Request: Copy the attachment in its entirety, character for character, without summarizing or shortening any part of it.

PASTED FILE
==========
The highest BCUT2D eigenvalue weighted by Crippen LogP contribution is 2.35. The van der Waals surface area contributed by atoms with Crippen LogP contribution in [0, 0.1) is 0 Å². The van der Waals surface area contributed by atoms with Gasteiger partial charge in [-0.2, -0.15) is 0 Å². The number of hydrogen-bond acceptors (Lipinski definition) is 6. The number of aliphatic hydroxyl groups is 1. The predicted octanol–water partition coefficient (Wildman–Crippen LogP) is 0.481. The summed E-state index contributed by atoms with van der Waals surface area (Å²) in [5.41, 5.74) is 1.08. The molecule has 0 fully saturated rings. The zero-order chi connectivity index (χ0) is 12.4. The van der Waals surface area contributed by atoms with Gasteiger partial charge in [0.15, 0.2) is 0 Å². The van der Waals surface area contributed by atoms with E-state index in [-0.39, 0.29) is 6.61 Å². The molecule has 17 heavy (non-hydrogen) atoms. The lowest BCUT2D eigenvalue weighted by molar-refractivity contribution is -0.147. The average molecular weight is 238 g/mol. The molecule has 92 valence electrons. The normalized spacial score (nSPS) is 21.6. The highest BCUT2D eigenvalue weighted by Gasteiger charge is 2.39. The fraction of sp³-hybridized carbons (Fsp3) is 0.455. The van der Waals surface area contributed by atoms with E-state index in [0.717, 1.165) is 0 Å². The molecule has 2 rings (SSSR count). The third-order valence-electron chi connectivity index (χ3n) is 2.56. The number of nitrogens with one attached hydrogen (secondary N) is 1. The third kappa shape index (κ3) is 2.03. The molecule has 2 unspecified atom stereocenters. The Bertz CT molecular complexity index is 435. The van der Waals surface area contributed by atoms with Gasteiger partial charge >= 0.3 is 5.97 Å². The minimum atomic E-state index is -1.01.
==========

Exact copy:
The highest BCUT2D eigenvalue weighted by Crippen LogP contribution is 2.35. The van der Waals surface area contributed by atoms with Crippen LogP contribution in [0, 0.1) is 0 Å². The van der Waals surface area contributed by atoms with Gasteiger partial charge in [-0.2, -0.15) is 0 Å². The number of hydrogen-bond acceptors (Lipinski definition) is 6. The number of aliphatic hydroxyl groups is 1. The predicted octanol–water partition coefficient (Wildman–Crippen LogP) is 0.481. The summed E-state index contributed by atoms with van der Waals surface area (Å²) in [5.41, 5.74) is 1.08. The molecule has 0 fully saturated rings. The zero-order chi connectivity index (χ0) is 12.4. The van der Waals surface area contributed by atoms with Gasteiger partial charge in [0.15, 0.2) is 0 Å². The van der Waals surface area contributed by atoms with E-state index in [-0.39, 0.29) is 6.61 Å². The molecule has 17 heavy (non-hydrogen) atoms. The lowest BCUT2D eigenvalue weighted by molar-refractivity contribution is -0.147. The average molecular weight is 238 g/mol. The molecule has 92 valence electrons. The normalized spacial score (nSPS) is 21.6. The highest BCUT2D eigenvalue weighted by Gasteiger charge is 2.39. The fraction of sp³-hybridized carbons (Fsp3) is 0.455. The van der Waals surface area contributed by atoms with E-state index in [0.717, 1.165) is 0 Å². The molecule has 2 rings (SSSR count). The third-order valence-electron chi connectivity index (χ3n) is 2.56. The number of nitrogens with one attached hydrogen (secondary N) is 1. The third kappa shape index (κ3) is 2.03. The molecule has 2 unspecified atom stereocenters. The Bertz CT molecular complexity index is 435. The van der Waals surface area contributed by atoms with Gasteiger partial charge >= 0.3 is 5.97 Å². The minimum atomic E-state index is -1.01.